Great job contestants!

Thanks to Marx Foods for supplying us with risotto samples and to everyone for agreeing to make risotto.  Special thanks to the kids (all 7 of them!) for not killing each other while we ignored them.

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Food Success: Chantrelle Shallot Flatbread

21 Oct

As you may remember, I had some issues with my apple cheddar scones.  Everything about them was embarrassing.  But then, later that same day, I was redeemed with this Chantrelle Shallot Flatbread.  It was good.  So good.

Like I mentioned before, I received a few samples of dried mushrooms from Marx Foods and made a wild mushroom risotto using four types of reconstituted mushrooms.  I didn’t use the Chantrelles however, I was saving them for something special.  And, this flatbread is that something special.

It is super easy and tasty too!

I started with my basic pizza dough recipe.  After the rising period, I rolled out one of the mini loaves and slathered it with about 2T of olive oil, a sprinkling of kosher salt, and a healthy dose of oregano.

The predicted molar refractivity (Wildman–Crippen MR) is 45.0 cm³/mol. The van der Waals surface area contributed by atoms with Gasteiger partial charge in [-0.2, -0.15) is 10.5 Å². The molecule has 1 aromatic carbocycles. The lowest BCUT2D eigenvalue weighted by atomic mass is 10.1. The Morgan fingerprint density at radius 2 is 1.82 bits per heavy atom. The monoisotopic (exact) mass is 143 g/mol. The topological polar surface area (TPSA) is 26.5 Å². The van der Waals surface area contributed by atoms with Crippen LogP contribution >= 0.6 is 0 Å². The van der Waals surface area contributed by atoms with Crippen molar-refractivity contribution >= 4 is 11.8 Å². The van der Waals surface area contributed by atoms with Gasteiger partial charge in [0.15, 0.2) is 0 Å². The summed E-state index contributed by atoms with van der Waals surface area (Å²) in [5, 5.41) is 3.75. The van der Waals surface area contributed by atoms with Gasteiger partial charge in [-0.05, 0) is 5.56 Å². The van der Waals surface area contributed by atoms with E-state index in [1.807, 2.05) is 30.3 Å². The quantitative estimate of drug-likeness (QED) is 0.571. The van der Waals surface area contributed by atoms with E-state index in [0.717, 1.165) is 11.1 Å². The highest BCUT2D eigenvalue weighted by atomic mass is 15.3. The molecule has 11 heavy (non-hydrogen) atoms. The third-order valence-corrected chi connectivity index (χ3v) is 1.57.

I sautéed my reconstituted Chantrelles and shallots in about 1T of olive oil, and 1T of butter.  I then sprinkled these over the oiled and spiced crust and baked at 350 degrees for about 20 minutes.

The results were crispy, chewy and fabulous.

By the way, if you want to vote for me in the Marx Foods Mushroom Challenge, I would much appreciate it.  Go here.

 

 

Food Tragedy: Apple Cheddar Scones

19 Oct

Have you heard the research on multi-tasking?  Studies show that those who multi-task do a worse job and are less effective than those that focus on a singular task.

I always argue this with Aaron as he can only focus on one thing at a time—and while he is doing his one thing, (i.e. feeding the dogs)–I might be organizing a Halloween party, making pizza, helping the kids with their homework and dying my hair.  I can get a lot done quickly.  It is something I am proud of.

Yesterday, however, my multi-tasking didn’t work out too well.  Yesterday, I decided to cook.  I had a few recipes (chantrelle flatbread, pizza, lentil spinach soup, apple cheddar scones) dancing through my mind for awhile now and I was in the mood for food.

These Apple Cheddar Scones were posted on Smitten Kitchen and Leite’s Culinaria within the same week with rave reviews about how great they are.  I have always been curious about this apple cheese combination and thought this would be a good and easy way to try it (No, I have never tried apple pie with cheddar cheese.)   So, I got busy. While the pizza dough was rising and lentils were boiling, I followed the recipe.